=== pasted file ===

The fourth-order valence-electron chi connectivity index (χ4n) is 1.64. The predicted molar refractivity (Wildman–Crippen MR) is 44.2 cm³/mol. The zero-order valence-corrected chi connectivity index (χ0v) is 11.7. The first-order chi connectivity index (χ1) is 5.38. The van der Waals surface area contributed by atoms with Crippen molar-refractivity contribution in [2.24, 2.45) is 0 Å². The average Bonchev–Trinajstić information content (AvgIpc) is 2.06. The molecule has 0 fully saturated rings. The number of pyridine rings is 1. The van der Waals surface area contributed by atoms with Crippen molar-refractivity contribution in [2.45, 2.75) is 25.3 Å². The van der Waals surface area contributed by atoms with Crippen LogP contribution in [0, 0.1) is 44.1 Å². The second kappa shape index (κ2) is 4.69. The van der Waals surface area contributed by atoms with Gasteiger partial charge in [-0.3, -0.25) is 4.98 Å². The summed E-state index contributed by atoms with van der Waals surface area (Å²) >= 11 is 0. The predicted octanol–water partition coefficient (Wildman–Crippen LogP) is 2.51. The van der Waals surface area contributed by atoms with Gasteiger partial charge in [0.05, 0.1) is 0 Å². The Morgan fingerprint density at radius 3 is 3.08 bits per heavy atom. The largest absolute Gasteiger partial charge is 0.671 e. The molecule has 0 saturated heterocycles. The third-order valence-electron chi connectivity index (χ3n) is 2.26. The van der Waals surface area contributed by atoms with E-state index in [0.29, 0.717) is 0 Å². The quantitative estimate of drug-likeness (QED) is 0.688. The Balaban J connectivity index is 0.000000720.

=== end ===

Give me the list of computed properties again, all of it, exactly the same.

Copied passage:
The fourth-order valence-electron chi connectivity index (χ4n) is 1.64. The predicted molar refractivity (Wildman–Crippen MR) is 44.2 cm³/mol. The zero-order valence-corrected chi connectivity index (χ0v) is 11.7. The first-order chi connectivity index (χ1) is 5.38. The van der Waals surface area contributed by atoms with Crippen molar-refractivity contribution in [2.24, 2.45) is 0 Å². The average Bonchev–Trinajstić information content (AvgIpc) is 2.06. The molecule has 0 fully saturated rings. The number of pyridine rings is 1. The van der Waals surface area contributed by atoms with Crippen molar-refractivity contribution in [2.45, 2.75) is 25.3 Å². The van der Waals surface area contributed by atoms with Crippen LogP contribution in [0, 0.1) is 44.1 Å². The second kappa shape index (κ2) is 4.69. The van der Waals surface area contributed by atoms with Gasteiger partial charge in [-0.3, -0.25) is 4.98 Å². The summed E-state index contributed by atoms with van der Waals surface area (Å²) >= 11 is 0. The predicted octanol–water partition coefficient (Wildman–Crippen LogP) is 2.51. The van der Waals surface area contributed by atoms with Gasteiger partial charge in [0.05, 0.1) is 0 Å². The Morgan fingerprint density at radius 3 is 3.08 bits per heavy atom. The largest absolute Gasteiger partial charge is 0.671 e. The molecule has 0 saturated heterocycles. The third-order valence-electron chi connectivity index (χ3n) is 2.26. The van der Waals surface area contributed by atoms with E-state index in [0.29, 0.717) is 0 Å². The quantitative estimate of drug-likeness (QED) is 0.688. The Balaban J connectivity index is 0.000000720.